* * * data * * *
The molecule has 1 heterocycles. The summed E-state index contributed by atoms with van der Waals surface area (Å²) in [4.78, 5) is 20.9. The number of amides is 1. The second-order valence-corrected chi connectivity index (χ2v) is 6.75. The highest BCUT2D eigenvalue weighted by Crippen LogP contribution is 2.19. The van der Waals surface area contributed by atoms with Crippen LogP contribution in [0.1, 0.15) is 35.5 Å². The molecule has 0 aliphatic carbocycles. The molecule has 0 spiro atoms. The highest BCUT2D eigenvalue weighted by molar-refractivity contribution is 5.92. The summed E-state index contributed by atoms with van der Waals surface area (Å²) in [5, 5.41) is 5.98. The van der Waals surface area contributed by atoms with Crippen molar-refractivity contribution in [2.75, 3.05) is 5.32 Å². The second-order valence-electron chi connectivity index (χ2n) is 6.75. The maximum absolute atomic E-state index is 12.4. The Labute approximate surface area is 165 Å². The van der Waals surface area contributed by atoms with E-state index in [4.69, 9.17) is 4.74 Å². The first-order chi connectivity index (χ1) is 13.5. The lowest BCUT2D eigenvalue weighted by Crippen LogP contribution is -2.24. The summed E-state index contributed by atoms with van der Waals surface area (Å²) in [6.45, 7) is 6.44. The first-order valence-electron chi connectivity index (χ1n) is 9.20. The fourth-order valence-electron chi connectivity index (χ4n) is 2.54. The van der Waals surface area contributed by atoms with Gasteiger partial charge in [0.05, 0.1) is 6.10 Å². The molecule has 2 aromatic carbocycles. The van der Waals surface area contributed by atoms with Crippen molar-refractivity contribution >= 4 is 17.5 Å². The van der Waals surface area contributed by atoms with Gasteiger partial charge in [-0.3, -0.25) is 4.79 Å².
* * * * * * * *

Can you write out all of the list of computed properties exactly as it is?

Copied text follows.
The molecule has 1 heterocycles. The summed E-state index contributed by atoms with van der Waals surface area (Å²) in [4.78, 5) is 20.9. The number of amides is 1. The second-order valence-corrected chi connectivity index (χ2v) is 6.75. The highest BCUT2D eigenvalue weighted by Crippen LogP contribution is 2.19. The van der Waals surface area contributed by atoms with Crippen LogP contribution in [0.1, 0.15) is 35.5 Å². The molecule has 0 aliphatic carbocycles. The molecule has 0 spiro atoms. The highest BCUT2D eigenvalue weighted by molar-refractivity contribution is 5.92. The summed E-state index contributed by atoms with van der Waals surface area (Å²) in [5, 5.41) is 5.98. The van der Waals surface area contributed by atoms with Crippen molar-refractivity contribution in [2.75, 3.05) is 5.32 Å². The second-order valence-electron chi connectivity index (χ2n) is 6.75. The maximum absolute atomic E-state index is 12.4. The Labute approximate surface area is 165 Å². The van der Waals surface area contributed by atoms with E-state index in [4.69, 9.17) is 4.74 Å². The first-order chi connectivity index (χ1) is 13.5. The lowest BCUT2D eigenvalue weighted by Crippen LogP contribution is -2.24. The summed E-state index contributed by atoms with van der Waals surface area (Å²) in [6.45, 7) is 6.44. The first-order valence-electron chi connectivity index (χ1n) is 9.20. The fourth-order valence-electron chi connectivity index (χ4n) is 2.54. The van der Waals surface area contributed by atoms with Gasteiger partial charge in [0.05, 0.1) is 6.10 Å². The molecule has 2 aromatic carbocycles. The van der Waals surface area contributed by atoms with Crippen molar-refractivity contribution >= 4 is 17.5 Å². The van der Waals surface area contributed by atoms with Gasteiger partial charge in [-0.3, -0.25) is 4.79 Å².